Red Cabbage Sauerkraut

Red Cabbage sauerkraut in glass jars and on a plate

The Spruce / Julia Hartbeck

Prep: 10 mins
Cook: 0 mins
Fermentation Time: 192 hrs 1 mins
Total: 192 hrs 11 mins
Servings: 36 servings
Yield: 3 pints
Nutrition Facts (per serving)
7 Calories
0g Fat
2g Carbs
0g Protein
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Nutrition Facts
Servings: 36
Amount per serving
Calories 7
% Daily Value*
Total Fat 0g 0%
Saturated Fat 0g 0%
Cholesterol 0mg 0%
Sodium 184mg 8%
Total Carbohydrate 2g 1%
Dietary Fiber 1g 2%
Total Sugars 1g
Protein 0g
Vitamin C 8mg 39%
Calcium 12mg 1%
Iron 0mg 1%
Potassium 63mg 1%
*The % Daily Value (DV) tells you how much a nutrient in a food serving contributes to a daily diet. 2,000 calories a day is used for general nutrition advice.
(Nutrition information is calculated using an ingredient database and should be considered an estimate.)

Red cabbage makes a colorful variation of traditional sauerkraut. Try serving it with crisp, chopped apples for a quick, delicious salad, or alongside a traditional pork roast with homemade applesauce. Sauerkraut also works as an ingredient in soup and it's equally home on top sandwiches with meats such as corned beef, for example. Plus, the process of lacto-fermententation is a great way to extend the shelf life of any given vegetable,

Making sauerkraut couldn't be easier—there's no canning, no sterilizing of jars, and no long list of ingredients. You can have all the work done in under 10 minutes. The only difficult part is waiting a week while the sauerkraut ferments and the flavor develops. If you fall in love with this process, you can give other veggies a similar treatment, such as green beans and carrots.


Click Play to See This Fermented Red Cabbage Come Together


  • 1 head red cabbage

  • 4 cups water

  • 1 tablespoon sea salt (or kosher salt)

  • 1 teaspoon caraway seeds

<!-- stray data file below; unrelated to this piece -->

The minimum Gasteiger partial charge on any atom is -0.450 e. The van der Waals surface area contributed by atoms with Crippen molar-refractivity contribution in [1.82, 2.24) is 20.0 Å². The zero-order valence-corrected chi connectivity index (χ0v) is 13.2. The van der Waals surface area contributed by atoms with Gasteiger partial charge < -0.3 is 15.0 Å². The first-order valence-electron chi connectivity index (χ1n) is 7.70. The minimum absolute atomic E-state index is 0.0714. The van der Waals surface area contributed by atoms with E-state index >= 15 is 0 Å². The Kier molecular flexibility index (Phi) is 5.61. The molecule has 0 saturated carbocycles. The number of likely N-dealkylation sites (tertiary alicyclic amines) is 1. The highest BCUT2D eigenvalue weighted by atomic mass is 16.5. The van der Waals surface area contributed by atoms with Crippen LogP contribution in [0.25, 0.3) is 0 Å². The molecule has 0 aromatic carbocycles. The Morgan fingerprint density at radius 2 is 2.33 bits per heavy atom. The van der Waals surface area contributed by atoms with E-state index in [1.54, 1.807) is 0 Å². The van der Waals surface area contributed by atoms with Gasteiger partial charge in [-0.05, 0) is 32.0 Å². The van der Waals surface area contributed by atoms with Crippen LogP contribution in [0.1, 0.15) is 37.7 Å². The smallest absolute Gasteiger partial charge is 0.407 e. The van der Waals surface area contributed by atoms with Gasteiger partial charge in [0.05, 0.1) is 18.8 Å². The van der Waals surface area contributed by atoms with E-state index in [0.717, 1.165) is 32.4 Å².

• 8 to 10 dried juniper berries

Steps to Make It

  1. Gather the ingredients.

    Red Cabbage sauerkraut ingredients

    The Spruce / Julia Hartbeck

  2. Cut the cabbage in half. Cut out the thick core and stem end and compost or discard them.

    red cabbage with the core and stem removed on a cutting board

    The Spruce / Julia Hartbeck

  3. Thinly slice the cabbage into shreds or small pieces (think coleslaw).

    Thinly sliced red cabbage on a large plate

    The Spruce / Julia Hartbeck

  4. Loosely pack the sliced cabbage into clean glass jars, sprinkling in some of the caraway seeds and juniper berries as you fill the jars.

    Sliced red cabbage in a jar; caraway seeds and juniper berries

    The Spruce / Julia Hartbeck

  5. In a medium bowl, stir the water and salt until the salt is dissolved.

    Water and salt mixed with a metal spoon in a white bowl

    The Spruce / Julia Hartbeck

  6. Pour the salt brine over the cabbage and spices. Gently press down on the cabbage and spices to release any air bubbles and to submerge them in the brine.

    Sliced red cabbage with water and salt mixture in glass jars

    The Spruce / Julia Hartbeck

  7. Cover the jar loosely with a lid. Place the jar on a plate to catch any overflow that may happen once fermentation becomes active.

    Red cabbage in a glass jar loosely covered with a lid

    The Spruce / Julia Hartbeck

  8. Leave the jars at room temperature for 3 days. During this time, remove the covers at least once a day and check to see that the vegetables are still submerged in the brine (add additional brine if necessary). You should start to see some bubbles on top, which indicates fermentation is underway.

    Red Cabbage sauerkraut in a glass jar

    The Spruce / Julia Hartbeck

  9. By the end of the 3 days, the red cabbage sauerkraut should have a clean, lightly sour smell and taste. Transfer the jars in the refrigerator (no need to put plates under them at this stage). Wait at least 5 more days for the flavor of your red cabbage sauerkraut to develop.

    Red Cabbage sauerkraut in a glass jar in the refrigerator

    The Spruce / Julia Hartbeck


  • Sauerkraut will keep in the refrigerator for at least 6 months but is best eaten within 3 months. After 3 months it tends to lose some of its crispness.
  • Instead of a lid, you can also cover the top of the jar with a piece of cheesecloth and a rubber band during fermentation. The most important thing, though, is that the cabbage is submerged in the brine at all times.

Recipe Variations

  • This recipe also works well with green cabbage, or a combination of green and red cabbages.
  • You can also add mustard seeds, fennel seeds, dill, garlic, or fresh ginger.
  • Swap out about a quarter of the cabbage for shredded carrots and/or beets.